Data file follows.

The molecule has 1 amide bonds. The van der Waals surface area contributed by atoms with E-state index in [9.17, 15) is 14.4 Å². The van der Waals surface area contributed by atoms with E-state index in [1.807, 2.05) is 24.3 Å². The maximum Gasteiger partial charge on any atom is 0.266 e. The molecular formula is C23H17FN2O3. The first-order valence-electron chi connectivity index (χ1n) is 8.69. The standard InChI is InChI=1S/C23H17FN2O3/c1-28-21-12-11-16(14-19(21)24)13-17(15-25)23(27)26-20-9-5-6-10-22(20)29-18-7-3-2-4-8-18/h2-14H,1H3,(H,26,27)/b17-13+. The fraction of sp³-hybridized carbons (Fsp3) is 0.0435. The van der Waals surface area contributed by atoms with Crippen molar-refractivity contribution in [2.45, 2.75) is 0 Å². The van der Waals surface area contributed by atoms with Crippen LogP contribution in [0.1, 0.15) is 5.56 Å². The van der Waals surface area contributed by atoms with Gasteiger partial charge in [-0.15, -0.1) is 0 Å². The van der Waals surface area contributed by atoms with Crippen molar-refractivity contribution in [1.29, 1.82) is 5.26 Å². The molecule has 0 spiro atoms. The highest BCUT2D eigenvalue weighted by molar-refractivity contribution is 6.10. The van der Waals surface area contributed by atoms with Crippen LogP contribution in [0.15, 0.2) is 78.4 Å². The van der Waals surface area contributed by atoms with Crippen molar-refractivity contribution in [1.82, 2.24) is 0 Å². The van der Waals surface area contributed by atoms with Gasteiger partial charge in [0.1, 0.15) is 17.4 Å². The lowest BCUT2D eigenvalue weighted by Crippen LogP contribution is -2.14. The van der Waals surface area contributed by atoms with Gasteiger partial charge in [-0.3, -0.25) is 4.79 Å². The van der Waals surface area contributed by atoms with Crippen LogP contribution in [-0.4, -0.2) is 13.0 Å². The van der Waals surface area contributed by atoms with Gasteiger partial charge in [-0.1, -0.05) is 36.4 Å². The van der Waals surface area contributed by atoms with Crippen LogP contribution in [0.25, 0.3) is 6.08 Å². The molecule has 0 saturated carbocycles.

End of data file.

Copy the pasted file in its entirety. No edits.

The molecule has 1 amide bonds. The van der Waals surface area contributed by atoms with E-state index in [9.17, 15) is 14.4 Å². The van der Waals surface area contributed by atoms with E-state index in [1.807, 2.05) is 24.3 Å². The maximum Gasteiger partial charge on any atom is 0.266 e. The molecular formula is C23H17FN2O3. The first-order valence-electron chi connectivity index (χ1n) is 8.69. The standard InChI is InChI=1S/C23H17FN2O3/c1-28-21-12-11-16(14-19(21)24)13-17(15-25)23(27)26-20-9-5-6-10-22(20)29-18-7-3-2-4-8-18/h2-14H,1H3,(H,26,27)/b17-13+. The fraction of sp³-hybridized carbons (Fsp3) is 0.0435. The van der Waals surface area contributed by atoms with Crippen molar-refractivity contribution in [2.45, 2.75) is 0 Å². The van der Waals surface area contributed by atoms with Crippen LogP contribution in [0.1, 0.15) is 5.56 Å². The van der Waals surface area contributed by atoms with Gasteiger partial charge in [-0.15, -0.1) is 0 Å². The van der Waals surface area contributed by atoms with Crippen molar-refractivity contribution in [1.29, 1.82) is 5.26 Å². The molecule has 0 spiro atoms. The highest BCUT2D eigenvalue weighted by molar-refractivity contribution is 6.10. The van der Waals surface area contributed by atoms with Crippen LogP contribution in [0.15, 0.2) is 78.4 Å². The van der Waals surface area contributed by atoms with Crippen molar-refractivity contribution in [1.82, 2.24) is 0 Å². The van der Waals surface area contributed by atoms with Gasteiger partial charge in [0.1, 0.15) is 17.4 Å². The lowest BCUT2D eigenvalue weighted by Crippen LogP contribution is -2.14. The van der Waals surface area contributed by atoms with Gasteiger partial charge in [-0.3, -0.25) is 4.79 Å². The van der Waals surface area contributed by atoms with Crippen LogP contribution in [-0.4, -0.2) is 13.0 Å². The van der Waals surface area contributed by atoms with Gasteiger partial charge in [-0.1, -0.05) is 36.4 Å². The van der Waals surface area contributed by atoms with Crippen LogP contribution in [0.25, 0.3) is 6.08 Å². The molecule has 0 saturated carbocycles.